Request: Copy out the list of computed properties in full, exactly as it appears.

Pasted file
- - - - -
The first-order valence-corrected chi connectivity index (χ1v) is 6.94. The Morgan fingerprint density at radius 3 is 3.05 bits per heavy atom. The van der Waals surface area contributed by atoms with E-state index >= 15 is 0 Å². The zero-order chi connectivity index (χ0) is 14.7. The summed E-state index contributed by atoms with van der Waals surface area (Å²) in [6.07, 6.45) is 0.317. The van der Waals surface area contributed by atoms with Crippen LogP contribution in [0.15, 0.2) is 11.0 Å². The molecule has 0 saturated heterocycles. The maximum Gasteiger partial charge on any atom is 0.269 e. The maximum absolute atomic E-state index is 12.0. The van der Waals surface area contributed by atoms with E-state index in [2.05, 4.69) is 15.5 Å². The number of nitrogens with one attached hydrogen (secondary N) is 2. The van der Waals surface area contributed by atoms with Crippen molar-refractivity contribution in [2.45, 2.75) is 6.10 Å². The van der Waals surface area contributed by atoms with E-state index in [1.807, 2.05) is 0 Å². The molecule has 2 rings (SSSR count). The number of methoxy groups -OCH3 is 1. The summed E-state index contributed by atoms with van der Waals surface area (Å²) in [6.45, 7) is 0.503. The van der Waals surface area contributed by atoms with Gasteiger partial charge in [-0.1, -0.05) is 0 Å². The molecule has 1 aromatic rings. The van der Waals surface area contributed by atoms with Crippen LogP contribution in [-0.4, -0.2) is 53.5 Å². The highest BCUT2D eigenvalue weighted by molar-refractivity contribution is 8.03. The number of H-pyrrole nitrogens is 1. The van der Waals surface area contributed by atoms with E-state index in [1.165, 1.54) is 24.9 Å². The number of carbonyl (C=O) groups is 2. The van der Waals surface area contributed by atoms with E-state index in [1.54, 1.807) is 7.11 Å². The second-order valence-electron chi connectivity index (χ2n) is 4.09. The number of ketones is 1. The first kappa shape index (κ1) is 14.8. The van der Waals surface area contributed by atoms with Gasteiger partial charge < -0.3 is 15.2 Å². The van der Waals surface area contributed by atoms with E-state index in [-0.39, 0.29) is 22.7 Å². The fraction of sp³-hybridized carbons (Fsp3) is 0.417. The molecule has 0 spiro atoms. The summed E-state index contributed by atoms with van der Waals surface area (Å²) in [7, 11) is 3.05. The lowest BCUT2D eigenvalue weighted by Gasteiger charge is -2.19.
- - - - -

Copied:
The first-order valence-corrected chi connectivity index (χ1v) is 6.94. The Morgan fingerprint density at radius 3 is 3.05 bits per heavy atom. The van der Waals surface area contributed by atoms with E-state index >= 15 is 0 Å². The zero-order chi connectivity index (χ0) is 14.7. The summed E-state index contributed by atoms with van der Waals surface area (Å²) in [6.07, 6.45) is 0.317. The van der Waals surface area contributed by atoms with Crippen LogP contribution in [0.15, 0.2) is 11.0 Å². The molecule has 0 saturated heterocycles. The maximum Gasteiger partial charge on any atom is 0.269 e. The maximum absolute atomic E-state index is 12.0. The van der Waals surface area contributed by atoms with E-state index in [2.05, 4.69) is 15.5 Å². The number of nitrogens with one attached hydrogen (secondary N) is 2. The van der Waals surface area contributed by atoms with Crippen molar-refractivity contribution in [2.45, 2.75) is 6.10 Å². The van der Waals surface area contributed by atoms with E-state index in [1.807, 2.05) is 0 Å². The molecule has 2 rings (SSSR count). The number of methoxy groups -OCH3 is 1. The summed E-state index contributed by atoms with van der Waals surface area (Å²) in [6.45, 7) is 0.503. The van der Waals surface area contributed by atoms with Gasteiger partial charge in [-0.1, -0.05) is 0 Å². The molecule has 1 aromatic rings. The van der Waals surface area contributed by atoms with Crippen LogP contribution in [-0.4, -0.2) is 53.5 Å². The highest BCUT2D eigenvalue weighted by molar-refractivity contribution is 8.03. The number of H-pyrrole nitrogens is 1. The van der Waals surface area contributed by atoms with E-state index in [1.165, 1.54) is 24.9 Å². The number of carbonyl (C=O) groups is 2. The van der Waals surface area contributed by atoms with E-state index in [1.54, 1.807) is 7.11 Å². The second-order valence-electron chi connectivity index (χ2n) is 4.09. The number of ketones is 1. The first kappa shape index (κ1) is 14.8. The van der Waals surface area contributed by atoms with Gasteiger partial charge < -0.3 is 15.2 Å². The van der Waals surface area contributed by atoms with E-state index in [-0.39, 0.29) is 22.7 Å². The fraction of sp³-hybridized carbons (Fsp3) is 0.417. The molecule has 0 spiro atoms. The summed E-state index contributed by atoms with van der Waals surface area (Å²) in [7, 11) is 3.05. The lowest BCUT2D eigenvalue weighted by Gasteiger charge is -2.19.